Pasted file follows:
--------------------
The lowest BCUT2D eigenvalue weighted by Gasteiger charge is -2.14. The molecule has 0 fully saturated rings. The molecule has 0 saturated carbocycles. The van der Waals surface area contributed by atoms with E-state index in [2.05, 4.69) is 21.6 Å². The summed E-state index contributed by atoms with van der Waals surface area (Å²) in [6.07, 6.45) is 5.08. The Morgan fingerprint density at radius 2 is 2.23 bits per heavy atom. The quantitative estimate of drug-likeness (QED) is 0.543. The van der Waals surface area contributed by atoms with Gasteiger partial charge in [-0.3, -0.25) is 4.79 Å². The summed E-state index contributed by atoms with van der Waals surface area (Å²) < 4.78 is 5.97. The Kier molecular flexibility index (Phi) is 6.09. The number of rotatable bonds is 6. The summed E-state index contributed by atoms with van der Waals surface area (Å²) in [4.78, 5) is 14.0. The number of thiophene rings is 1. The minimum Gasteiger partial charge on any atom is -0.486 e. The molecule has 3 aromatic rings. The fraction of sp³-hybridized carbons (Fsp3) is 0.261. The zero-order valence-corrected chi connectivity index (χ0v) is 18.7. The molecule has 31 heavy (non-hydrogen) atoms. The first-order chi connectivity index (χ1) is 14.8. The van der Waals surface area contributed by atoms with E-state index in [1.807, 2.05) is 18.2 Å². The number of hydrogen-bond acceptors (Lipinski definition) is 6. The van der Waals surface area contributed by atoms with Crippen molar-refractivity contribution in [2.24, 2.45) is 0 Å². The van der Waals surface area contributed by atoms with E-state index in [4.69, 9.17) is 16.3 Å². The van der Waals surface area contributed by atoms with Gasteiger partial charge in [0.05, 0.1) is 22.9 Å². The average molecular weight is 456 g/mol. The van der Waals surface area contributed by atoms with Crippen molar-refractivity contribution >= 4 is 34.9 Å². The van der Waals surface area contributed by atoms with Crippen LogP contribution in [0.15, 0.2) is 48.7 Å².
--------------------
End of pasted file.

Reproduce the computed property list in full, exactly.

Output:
The lowest BCUT2D eigenvalue weighted by Gasteiger charge is -2.14. The molecule has 0 fully saturated rings. The molecule has 0 saturated carbocycles. The van der Waals surface area contributed by atoms with E-state index in [2.05, 4.69) is 21.6 Å². The summed E-state index contributed by atoms with van der Waals surface area (Å²) in [6.07, 6.45) is 5.08. The Morgan fingerprint density at radius 2 is 2.23 bits per heavy atom. The quantitative estimate of drug-likeness (QED) is 0.543. The van der Waals surface area contributed by atoms with Gasteiger partial charge in [-0.3, -0.25) is 4.79 Å². The summed E-state index contributed by atoms with van der Waals surface area (Å²) < 4.78 is 5.97. The Kier molecular flexibility index (Phi) is 6.09. The number of rotatable bonds is 6. The summed E-state index contributed by atoms with van der Waals surface area (Å²) in [4.78, 5) is 14.0. The number of thiophene rings is 1. The minimum Gasteiger partial charge on any atom is -0.486 e. The molecule has 3 aromatic rings. The fraction of sp³-hybridized carbons (Fsp3) is 0.261. The zero-order valence-corrected chi connectivity index (χ0v) is 18.7. The molecule has 31 heavy (non-hydrogen) atoms. The first-order chi connectivity index (χ1) is 14.8. The van der Waals surface area contributed by atoms with E-state index in [1.807, 2.05) is 18.2 Å². The number of hydrogen-bond acceptors (Lipinski definition) is 6. The van der Waals surface area contributed by atoms with Crippen molar-refractivity contribution in [2.24, 2.45) is 0 Å². The van der Waals surface area contributed by atoms with E-state index in [4.69, 9.17) is 16.3 Å². The van der Waals surface area contributed by atoms with Gasteiger partial charge in [0.05, 0.1) is 22.9 Å². The average molecular weight is 456 g/mol. The van der Waals surface area contributed by atoms with Crippen molar-refractivity contribution >= 4 is 34.9 Å². The van der Waals surface area contributed by atoms with Crippen LogP contribution in [0.15, 0.2) is 48.7 Å².